Leveraging IP Technology

Leveraging IP Technology

Unique approaches in staffing have renewed and reimagined remote monitoring for sprawling or complicated campus environments

Not long ago, the term “virtual guarding” conjured up images of bargain offerings seeking to reduce the cost of physical security guards by “replacing” manpower with video monitoring. the results in the early days were underwhelming— if not outright problematic—coloring the perception of remote monitoring for many. today, the playing field has changed, with innovators in the virtual guarding space offering solutions light years beyond the offerings of the past in terms of capability and performance. often taking counter-intuitive or surprising approaches, new leaders in the virtual guarding space have moved beyond the idea of “replacing” guards with technology. instead, they are leveraging next-generation technologies, particularly ip and networked surveillance, and new approaches to staffing to not only enhance incident documentation and response, but mitigate potential incidents altogether.

This approach has made new, modern iterations of virtual guarding a game changer for safety and security. It’s a new role for virtual guarding as a powerful and cost-effective approach, both alternative and enhancement to traditional manned guarding, delivering the enhanced capability, reduced costs, and better response to the diverse security challenges faced on public, industrial, professional, and educational campuses.


Currently, emergent leaders in the virtual guarding space are those successfully leveraging guarding and security expertise, matching it with the right technology to move beyond mere “remote monitoring” to true, comprehensive “virtual” guarding. This is what the Arizona based Surveillance Acquisition Response Center (SARC) set out to do as part of its early work to remake and redefine the concept and utility of virtual guarding. Upending both technological and business models for traditional virtual guarding operations, SARC focused its attention in a place long minimized by those in the “virtual” space: people.

“Traditional views of remote monitoring and virtual guarding focused on the core idea of replacing expensive people with lower cost technology,” noted San Kim, SARC’s Director of Operations, “this left the human resources that remained—monitors and responders, in particular— as almost an afterthought in crafting a solution. SARC took the opposite approach and began with people.”

As SARC crafted their approach and operational models for a re-magined virtual guarding offering, they mandated the use of highlytrained professionals with law enforcement, intelligence, military and security technology background in their monitoring centers. This guaranteed a baseline institutional understanding of the many aspects of security and surveillance operations, hastening and sharpening the focus of real time observation, documentation, and response activity, improving the accuracy of judgement calls and the efficiency of support and cooperation with local law enforcement.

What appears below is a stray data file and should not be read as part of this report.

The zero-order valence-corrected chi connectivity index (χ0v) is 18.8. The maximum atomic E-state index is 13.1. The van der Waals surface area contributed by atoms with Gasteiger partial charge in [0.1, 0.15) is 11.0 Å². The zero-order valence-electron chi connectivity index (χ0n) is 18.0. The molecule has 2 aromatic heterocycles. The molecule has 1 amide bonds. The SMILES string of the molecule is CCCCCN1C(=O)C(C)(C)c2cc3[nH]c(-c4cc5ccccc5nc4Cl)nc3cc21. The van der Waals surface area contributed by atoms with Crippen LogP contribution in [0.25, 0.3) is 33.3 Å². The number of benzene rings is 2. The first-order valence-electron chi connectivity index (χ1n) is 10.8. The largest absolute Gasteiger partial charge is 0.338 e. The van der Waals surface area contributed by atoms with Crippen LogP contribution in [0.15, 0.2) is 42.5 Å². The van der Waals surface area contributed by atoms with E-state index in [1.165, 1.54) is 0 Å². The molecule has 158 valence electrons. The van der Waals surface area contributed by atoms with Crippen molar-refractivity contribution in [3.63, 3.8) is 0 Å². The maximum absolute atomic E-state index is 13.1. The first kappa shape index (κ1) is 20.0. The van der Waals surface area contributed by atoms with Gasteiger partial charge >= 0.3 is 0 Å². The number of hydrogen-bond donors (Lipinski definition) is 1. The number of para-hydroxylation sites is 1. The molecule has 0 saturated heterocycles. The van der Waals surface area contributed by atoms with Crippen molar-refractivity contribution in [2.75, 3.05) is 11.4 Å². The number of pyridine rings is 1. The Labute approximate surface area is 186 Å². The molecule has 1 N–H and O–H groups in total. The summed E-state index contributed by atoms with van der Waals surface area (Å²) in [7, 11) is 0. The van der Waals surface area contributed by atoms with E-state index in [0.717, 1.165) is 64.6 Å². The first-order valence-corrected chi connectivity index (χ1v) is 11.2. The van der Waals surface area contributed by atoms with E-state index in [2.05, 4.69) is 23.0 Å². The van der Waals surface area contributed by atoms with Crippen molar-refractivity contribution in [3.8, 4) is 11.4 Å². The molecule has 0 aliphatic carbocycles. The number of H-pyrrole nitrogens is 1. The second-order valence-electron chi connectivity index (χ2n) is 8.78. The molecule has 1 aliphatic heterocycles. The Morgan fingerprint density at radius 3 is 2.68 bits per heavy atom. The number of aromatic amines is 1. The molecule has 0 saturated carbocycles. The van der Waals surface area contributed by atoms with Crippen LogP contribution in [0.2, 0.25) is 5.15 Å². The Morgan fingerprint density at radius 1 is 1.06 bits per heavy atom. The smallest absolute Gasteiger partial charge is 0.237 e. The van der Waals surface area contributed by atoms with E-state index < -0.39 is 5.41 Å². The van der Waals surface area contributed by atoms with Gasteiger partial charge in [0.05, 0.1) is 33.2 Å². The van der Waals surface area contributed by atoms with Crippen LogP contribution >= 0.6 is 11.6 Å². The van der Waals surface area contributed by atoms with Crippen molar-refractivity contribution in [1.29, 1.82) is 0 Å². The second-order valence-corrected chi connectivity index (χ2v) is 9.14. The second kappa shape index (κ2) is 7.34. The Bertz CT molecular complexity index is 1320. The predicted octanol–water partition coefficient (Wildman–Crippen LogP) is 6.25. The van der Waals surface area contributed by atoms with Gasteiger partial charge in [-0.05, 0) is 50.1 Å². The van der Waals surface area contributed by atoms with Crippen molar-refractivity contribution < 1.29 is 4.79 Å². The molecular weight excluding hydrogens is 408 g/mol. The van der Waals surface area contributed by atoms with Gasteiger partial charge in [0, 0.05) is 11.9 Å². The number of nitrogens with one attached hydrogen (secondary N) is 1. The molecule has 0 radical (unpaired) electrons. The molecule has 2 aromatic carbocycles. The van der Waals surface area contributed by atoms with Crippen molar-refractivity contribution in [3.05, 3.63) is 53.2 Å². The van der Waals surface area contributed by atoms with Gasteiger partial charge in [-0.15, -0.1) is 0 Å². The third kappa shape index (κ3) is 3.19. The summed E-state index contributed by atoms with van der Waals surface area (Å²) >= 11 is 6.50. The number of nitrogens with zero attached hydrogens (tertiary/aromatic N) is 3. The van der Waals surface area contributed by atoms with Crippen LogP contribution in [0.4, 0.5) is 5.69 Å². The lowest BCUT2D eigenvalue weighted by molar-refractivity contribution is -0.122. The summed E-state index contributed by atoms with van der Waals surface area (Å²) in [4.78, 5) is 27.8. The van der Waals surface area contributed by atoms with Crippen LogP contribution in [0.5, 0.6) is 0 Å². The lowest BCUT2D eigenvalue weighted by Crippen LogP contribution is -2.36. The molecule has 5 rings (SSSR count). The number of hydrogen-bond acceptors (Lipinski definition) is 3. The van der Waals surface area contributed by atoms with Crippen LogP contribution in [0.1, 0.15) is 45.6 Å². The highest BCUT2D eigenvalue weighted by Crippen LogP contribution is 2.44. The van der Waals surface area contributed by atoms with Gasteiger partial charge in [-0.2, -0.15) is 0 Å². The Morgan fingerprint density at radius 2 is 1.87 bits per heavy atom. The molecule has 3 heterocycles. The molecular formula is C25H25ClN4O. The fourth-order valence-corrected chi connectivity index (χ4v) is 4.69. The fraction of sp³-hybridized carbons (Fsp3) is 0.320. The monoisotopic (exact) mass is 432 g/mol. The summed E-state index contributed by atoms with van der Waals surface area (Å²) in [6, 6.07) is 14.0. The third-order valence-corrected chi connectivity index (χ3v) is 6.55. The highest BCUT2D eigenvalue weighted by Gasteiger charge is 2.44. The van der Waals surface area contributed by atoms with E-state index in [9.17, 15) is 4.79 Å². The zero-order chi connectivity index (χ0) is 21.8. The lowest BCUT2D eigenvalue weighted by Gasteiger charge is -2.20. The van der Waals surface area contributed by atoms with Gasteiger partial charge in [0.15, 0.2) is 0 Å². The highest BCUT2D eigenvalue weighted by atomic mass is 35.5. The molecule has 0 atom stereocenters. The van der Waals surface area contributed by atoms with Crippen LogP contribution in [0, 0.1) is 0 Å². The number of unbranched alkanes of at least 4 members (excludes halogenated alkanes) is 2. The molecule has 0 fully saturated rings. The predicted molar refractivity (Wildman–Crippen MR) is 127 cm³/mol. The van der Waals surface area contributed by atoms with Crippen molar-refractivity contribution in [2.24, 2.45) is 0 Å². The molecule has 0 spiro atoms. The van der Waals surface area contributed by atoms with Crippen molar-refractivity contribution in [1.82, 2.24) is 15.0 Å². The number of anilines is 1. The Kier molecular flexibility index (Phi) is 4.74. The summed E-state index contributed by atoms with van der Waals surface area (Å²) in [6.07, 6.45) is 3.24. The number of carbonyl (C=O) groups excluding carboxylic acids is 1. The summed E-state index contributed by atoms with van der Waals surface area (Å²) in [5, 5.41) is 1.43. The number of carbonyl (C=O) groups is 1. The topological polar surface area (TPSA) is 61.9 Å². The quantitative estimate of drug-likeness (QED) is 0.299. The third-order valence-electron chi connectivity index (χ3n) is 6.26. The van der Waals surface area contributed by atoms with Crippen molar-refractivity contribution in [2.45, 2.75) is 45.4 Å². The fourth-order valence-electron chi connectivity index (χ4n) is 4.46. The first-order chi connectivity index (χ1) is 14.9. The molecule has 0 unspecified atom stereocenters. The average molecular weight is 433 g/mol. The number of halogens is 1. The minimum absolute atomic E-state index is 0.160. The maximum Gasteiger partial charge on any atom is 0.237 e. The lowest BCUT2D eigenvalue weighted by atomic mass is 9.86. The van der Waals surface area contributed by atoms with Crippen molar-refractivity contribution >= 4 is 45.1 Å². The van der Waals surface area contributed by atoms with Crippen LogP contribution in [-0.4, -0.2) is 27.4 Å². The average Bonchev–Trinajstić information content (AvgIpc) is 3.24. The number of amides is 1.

SARC then turned their eye to technology, keenly aware of the opportunity presented by advancements in IP networked surveillance technologies to craft a virtual guarding solution unlike imagined in the earliest days of remote monitoring.

“IP wasn’t just a game changer,” said Kim, “it was the game changer in terms of virtual guarding. It wasn’t hard for us to see the benefits and applications of IP in our space.”

Kim notes the scalability and flexibility of IP as foundational for the development of next generation virtual guarding offerings. “The sites in need of our solutions—including campuses of all shapes and sizes—are increasingly complex in terms of size and available infrastructure. IP cameras allow us to utilize existing data infrastructure directly (without having to add an additional IP enabled recorders or use IP encoders).”

He further notes a host of other IP benefits that work synergistically to empower and enable virtual guarding solutions capable of meeting the security requirements of even the most sprawling, complicated, or remote sites within or related to an industrial, healthcare, mixed-use, or educational campus, including on-edge video content analysis, the robust features available with IP technology, the quick adaptation of IP offerings to emerging technologies, and the substantial integration capability offered by the most robust IP offerings.

Kim also cites another foundational aspect of IP technology essential to SARC’s virtual guarding offering: remote management, noting “IP cameras can be managed and monitored in detail (health conditions, connectivity grade, etc.) by trained operators and technicians at remote monitoring centers, streamlining maintenance, improving performance, and reducing downtime.”


In the constantly evolving and progressing security market, it’s essential to deliver solutions that deliver a wide range of customizable options for solutions of any size, scope, or circumstance, while also keeping both the installation and user experience streamlined and simple for installers and operators. SARC quickly determined that a technology standard for their virtual guarding operations was required, allowing their elite operators to train on and master a comprehensive suite of technology and single user interface.